Why Egypt feels hotter than official temperatures

Marina Barsoum , Monday 10 Aug 2015

People are doing all they can to survive temperatures that have peaked at 46 Celsius

A ship crosses the Gulf of Suez towards the Red Sea as holiday-makers swim in Suez, 127 kilometers (79 miles) east of Cairo, Egypt, Sunday, Aug. 9, 2015. (Photo:AP)

For a week Egyptians have suffered an exceptionally severe heat wave that has hit all governorates across the nation, killing 23 since Sunday, according to the health ministry.

Weather forecasts and reports indicate heightened temperatures, but the actual figures are even higher.

During August, the average temperature in Cairo is 36 degrees. However, according to the official weather agency, August 2015 has witnessed temperatures up to 40 degrees. 

Yet temperatures forecasted by the Egyptian Meteorological Authority (EMA) are not close to the heat wave that Egyptians have been suffering from during the past week, leaving many wondering why their cars display temperatures reaching up to 50 degrees Celsius. 

The spokesperson for the state official weather agency, Wahid Seoudi, told Ahram Online that the difference that Egyptians feel is due to the measurement methods used by EMA, which are internationally recognised.

In 1992, the World Meteorological Organization (WMO) defined air temperature as “the temperature indicated by a thermometer exposed to the air in a place sheltered from direct solar radiation." 

"Temperatures by EMA are measured inside a wooden booth placed on an altitude of a 1.5m in agriculture land," says Seoudi.

The spokesperson highlighted that the booth is placed in an area sheltered from direct solar radiation.

"We usually expect an additional 5 to 10 degrees Celsius of the forecasted temperatures in the sun," explained Seoudi.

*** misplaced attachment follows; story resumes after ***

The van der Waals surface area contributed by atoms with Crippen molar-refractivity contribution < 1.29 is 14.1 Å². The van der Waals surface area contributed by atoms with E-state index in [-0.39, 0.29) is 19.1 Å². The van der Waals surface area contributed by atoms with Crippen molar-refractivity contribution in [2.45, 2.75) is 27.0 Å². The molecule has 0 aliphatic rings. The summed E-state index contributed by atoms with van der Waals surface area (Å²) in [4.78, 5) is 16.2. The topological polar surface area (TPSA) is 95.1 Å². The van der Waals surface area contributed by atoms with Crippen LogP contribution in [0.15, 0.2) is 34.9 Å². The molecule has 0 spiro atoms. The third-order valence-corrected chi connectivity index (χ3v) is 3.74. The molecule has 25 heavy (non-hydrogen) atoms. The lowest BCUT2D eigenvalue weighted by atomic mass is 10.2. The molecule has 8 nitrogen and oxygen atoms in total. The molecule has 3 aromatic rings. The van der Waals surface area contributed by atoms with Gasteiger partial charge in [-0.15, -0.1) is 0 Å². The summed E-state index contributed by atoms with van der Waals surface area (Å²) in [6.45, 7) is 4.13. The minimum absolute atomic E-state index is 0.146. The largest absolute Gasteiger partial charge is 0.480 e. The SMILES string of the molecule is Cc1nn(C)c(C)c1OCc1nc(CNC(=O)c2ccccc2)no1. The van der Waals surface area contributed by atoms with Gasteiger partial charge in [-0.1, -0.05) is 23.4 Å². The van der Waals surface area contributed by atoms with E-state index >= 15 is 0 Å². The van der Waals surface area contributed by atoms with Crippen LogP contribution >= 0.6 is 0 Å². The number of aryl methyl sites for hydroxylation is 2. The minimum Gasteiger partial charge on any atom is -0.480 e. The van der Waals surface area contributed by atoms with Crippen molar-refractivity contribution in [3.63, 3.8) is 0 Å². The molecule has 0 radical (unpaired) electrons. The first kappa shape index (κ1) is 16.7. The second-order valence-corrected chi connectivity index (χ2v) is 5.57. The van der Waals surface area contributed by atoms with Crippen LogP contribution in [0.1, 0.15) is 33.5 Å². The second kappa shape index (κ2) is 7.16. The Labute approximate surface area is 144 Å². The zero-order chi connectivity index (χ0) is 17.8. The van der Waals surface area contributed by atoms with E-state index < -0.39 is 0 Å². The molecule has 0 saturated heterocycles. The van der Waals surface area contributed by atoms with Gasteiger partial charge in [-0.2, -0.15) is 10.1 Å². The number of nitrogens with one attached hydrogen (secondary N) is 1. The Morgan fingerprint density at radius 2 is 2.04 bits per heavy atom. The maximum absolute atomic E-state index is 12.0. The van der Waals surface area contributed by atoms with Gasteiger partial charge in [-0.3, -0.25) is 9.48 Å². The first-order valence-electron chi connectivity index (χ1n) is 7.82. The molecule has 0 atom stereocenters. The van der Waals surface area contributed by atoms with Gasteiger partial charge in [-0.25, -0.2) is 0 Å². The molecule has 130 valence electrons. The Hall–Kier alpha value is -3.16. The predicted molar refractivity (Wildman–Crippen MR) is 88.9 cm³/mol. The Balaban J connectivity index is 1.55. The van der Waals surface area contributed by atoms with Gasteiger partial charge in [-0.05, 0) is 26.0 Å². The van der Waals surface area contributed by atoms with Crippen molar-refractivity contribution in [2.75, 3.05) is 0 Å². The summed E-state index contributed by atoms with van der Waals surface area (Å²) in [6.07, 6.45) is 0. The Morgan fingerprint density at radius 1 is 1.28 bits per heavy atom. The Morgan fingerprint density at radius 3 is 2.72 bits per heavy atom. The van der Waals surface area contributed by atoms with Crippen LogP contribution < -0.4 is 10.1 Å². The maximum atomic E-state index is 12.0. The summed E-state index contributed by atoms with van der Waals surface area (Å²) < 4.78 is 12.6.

He added that the weather agency forecasts that the heat wave will persist throughout the country for at least the upcoming week.

According to the WMO, temperatures are measured, for meteorological purposes, using a number of materials. The most common variable measured is air temperature, at different heights. Other variables are ground, soil, grass, and seawater temperature.

The ministry of health has called on Egyptians, especially the elderly and children, to avoid going out in the sun. People should wear hats and make sure they drink plenty of water or juice throughout the day to stay hydrated, the ministry said on its official website.

If any person suffers from vomiting, headaches or dehydration, especially among the elderly and children, they should immediately head to the nearest doctor, the statement added.

Over the past days, at least 23 died as a result of the heat wave. Two of the victims were reported on Monday in Cairo: a 45-year old woman and a 51-year-old man who succumbed to intensive sunstroke.

The electricity ministry has urged against excessive use of electrical appliances like washing machines and vacuum cleaners, as well as air conditioning units, to avoid too much pressure on the electricity grid and subsequent power cuts.

Power cuts have notably decreased in Cairo but are still commonly reported in other governorates.

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